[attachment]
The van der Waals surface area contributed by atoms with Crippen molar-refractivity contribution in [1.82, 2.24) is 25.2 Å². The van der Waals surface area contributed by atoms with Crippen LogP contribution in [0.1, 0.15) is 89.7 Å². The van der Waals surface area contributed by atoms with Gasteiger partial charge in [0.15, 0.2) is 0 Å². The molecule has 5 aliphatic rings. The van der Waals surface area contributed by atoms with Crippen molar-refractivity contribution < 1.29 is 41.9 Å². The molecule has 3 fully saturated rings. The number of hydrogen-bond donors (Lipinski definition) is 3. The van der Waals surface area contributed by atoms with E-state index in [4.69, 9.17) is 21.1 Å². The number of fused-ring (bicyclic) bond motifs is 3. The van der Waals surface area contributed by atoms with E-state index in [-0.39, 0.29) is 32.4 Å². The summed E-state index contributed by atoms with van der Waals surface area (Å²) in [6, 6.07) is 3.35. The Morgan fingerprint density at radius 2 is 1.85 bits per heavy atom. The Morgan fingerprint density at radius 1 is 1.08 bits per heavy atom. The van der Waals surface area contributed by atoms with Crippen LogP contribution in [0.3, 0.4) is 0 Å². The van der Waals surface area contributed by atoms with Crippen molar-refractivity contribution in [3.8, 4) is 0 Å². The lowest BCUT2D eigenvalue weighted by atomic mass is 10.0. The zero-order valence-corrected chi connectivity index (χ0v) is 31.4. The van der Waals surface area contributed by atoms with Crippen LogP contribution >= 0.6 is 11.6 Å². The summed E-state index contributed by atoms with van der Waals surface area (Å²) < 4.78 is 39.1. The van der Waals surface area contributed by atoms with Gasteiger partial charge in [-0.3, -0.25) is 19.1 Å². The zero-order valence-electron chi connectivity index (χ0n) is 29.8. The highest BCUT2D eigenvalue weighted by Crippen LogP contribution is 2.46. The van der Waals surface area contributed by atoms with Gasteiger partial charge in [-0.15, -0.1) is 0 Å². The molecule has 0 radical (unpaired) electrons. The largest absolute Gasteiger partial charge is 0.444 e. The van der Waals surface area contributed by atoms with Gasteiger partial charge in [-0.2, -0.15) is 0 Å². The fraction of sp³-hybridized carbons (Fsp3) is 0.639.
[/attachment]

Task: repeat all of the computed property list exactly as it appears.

The van der Waals surface area contributed by atoms with Crippen molar-refractivity contribution in [1.82, 2.24) is 25.2 Å². The van der Waals surface area contributed by atoms with Crippen LogP contribution in [0.1, 0.15) is 89.7 Å². The van der Waals surface area contributed by atoms with Gasteiger partial charge in [0.15, 0.2) is 0 Å². The molecule has 5 aliphatic rings. The van der Waals surface area contributed by atoms with Crippen molar-refractivity contribution < 1.29 is 41.9 Å². The molecule has 3 fully saturated rings. The number of hydrogen-bond donors (Lipinski definition) is 3. The van der Waals surface area contributed by atoms with E-state index in [4.69, 9.17) is 21.1 Å². The number of fused-ring (bicyclic) bond motifs is 3. The van der Waals surface area contributed by atoms with E-state index in [-0.39, 0.29) is 32.4 Å². The summed E-state index contributed by atoms with van der Waals surface area (Å²) in [6, 6.07) is 3.35. The Morgan fingerprint density at radius 2 is 1.85 bits per heavy atom. The Morgan fingerprint density at radius 1 is 1.08 bits per heavy atom. The van der Waals surface area contributed by atoms with Crippen LogP contribution in [0.3, 0.4) is 0 Å². The van der Waals surface area contributed by atoms with Crippen molar-refractivity contribution in [3.8, 4) is 0 Å². The lowest BCUT2D eigenvalue weighted by atomic mass is 10.0. The zero-order valence-corrected chi connectivity index (χ0v) is 31.4. The van der Waals surface area contributed by atoms with Crippen LogP contribution >= 0.6 is 11.6 Å². The summed E-state index contributed by atoms with van der Waals surface area (Å²) < 4.78 is 39.1. The van der Waals surface area contributed by atoms with Gasteiger partial charge in [-0.3, -0.25) is 19.1 Å². The zero-order valence-electron chi connectivity index (χ0n) is 29.8. The highest BCUT2D eigenvalue weighted by Crippen LogP contribution is 2.46. The van der Waals surface area contributed by atoms with Gasteiger partial charge in [-0.15, -0.1) is 0 Å². The molecule has 0 radical (unpaired) electrons. The largest absolute Gasteiger partial charge is 0.444 e. The van der Waals surface area contributed by atoms with Gasteiger partial charge in [-0.2, -0.15) is 0 Å². The fraction of sp³-hybridized carbons (Fsp3) is 0.639.